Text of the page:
Deap Vally (Òran Mór, Glasgow)

The singer/guitarist with drummer set up seems to have been driven into the ground as a band format (see: The White Stripes, The Black Keys, The Kills, even The Ting Tings). There is very little extra thrill that it can produce unless the songs are up to scratch. And by up to scratch, I mean really damn good. That’s why The Black Keys seem to be the only couplet worthy of holding the fort, and why Jack White has abandoned it for a fuller set up.

This year has seen the rise of many new bands and artists. The year has been littered with debuts that have outclassed and outmatched even some of the most established acts. A lot of these new artists consist of talented, intelligent and laudable women looking to, and being successful at, stealing the limelight from an industry that is male dominated from an artistry and corporate perspective. Moreover, they are doing it without compromising morals, integrity or simply relying on sexual explicitness to become popular. In fact, being popular isn’t really the aim – it’s being good at what they do and being recognised for it. Two of these new acts are Savages and Haim. Savages are the ultra serious, post punk modernists, while Haim are the super laid back, soul swept R’n’B rebels with Americana blood. Both are great and both transmit messages of female empowerment and independence.

Deap Vally are somewhere in between. They are also a singer/guitarist and drummer duo. Their songs contain similar themes, though in a much less complex manner. The focus is more on scorching, fuzzed out, distorted guitar squalls and catchy riffs. For example, their first single “Gonna Make My Own Money” contains the simple adage: “You say marry a rich man/Find a rich one if you can/Daddy, don’t you understand/I’m gonna make my own money/Gonna buy my own land”. It is blunt, to the point and yet thought provoking, but Lindsay Troy’s Robert Plant-esque screech of self-worth and self-dependence is buried beneath the feedback. The focus is more on the stunted rhythms and silence punctuated with steely sirens of guitar noise.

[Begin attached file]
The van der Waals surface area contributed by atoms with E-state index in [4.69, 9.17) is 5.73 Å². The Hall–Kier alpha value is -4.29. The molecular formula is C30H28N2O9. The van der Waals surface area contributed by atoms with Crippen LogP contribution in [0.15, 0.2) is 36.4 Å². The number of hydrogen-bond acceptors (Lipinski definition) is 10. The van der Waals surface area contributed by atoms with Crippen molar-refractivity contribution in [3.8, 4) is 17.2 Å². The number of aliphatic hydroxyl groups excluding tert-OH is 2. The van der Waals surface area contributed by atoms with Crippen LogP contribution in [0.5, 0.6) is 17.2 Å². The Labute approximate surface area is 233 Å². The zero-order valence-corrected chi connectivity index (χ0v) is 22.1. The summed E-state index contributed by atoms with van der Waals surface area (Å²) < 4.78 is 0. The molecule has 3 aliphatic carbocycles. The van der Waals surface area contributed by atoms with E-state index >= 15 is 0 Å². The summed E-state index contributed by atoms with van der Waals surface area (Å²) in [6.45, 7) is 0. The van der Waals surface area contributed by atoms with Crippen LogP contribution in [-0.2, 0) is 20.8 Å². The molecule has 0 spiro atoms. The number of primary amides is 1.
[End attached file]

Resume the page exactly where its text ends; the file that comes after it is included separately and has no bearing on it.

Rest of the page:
And so, in a live setting, it is the latter that earns more emphasis too. Playing in Òran Mór, a big venue with a big crowd, shouldn’t be too daunting for the Californian girls – they have toured with the likes of The Vaccines and Muse since they last appeared in Glasgow. They did seem more self-aware and confident since I saw them at the Reading Festival in 2012. However, the start of their set was a little plodding. Without many frills or stage banter or bells and whistles on the performance, it really was just the two women on stage playing their hearts out, but it really didn’t get going until the final trio of songs – namely “Lies”, “End of the World” and “Baby I Call Hell”. These are all singles and album highlights but I felt that the lack of excitement and punch in the live scenario now that they are a more established act perhaps shows up the lack of depth of quality on the record. They are flashy showwomen for sure – they are straight out of the self-educated school of Black Sabbath power chords and Jimmy Page’s stinging solos. However, nothing from their performance convinced me that they were ever going to be up to that standard. And, as stated above, the band format they are running with restricts them, especially when the majority of songs didn’t give much opportunity to really get down and rock to. While Deap Vally do have an underlying desire to spread a similar message to that which Savages do so successfully, even if it is in more easily digestible terms, unless they break away from their main appeal – namely hard rock drum rhythms and greasy guitar – it is hard to take their songs more seriously.

They do what they do solidly and well. The gig I attended cannot be faulted in terms of their playing, but nothing about it made me feel like it was special or tense or fraught or excitable; it was simply average and uneventful. Touring and playing live is so important to a band’s reputation and development, and as someone who is determined that artists and bands get the credit they deserve, it is disappointing to see Deap Vally fall flat in a live venue.

 

Photo: Hella Whittenberg

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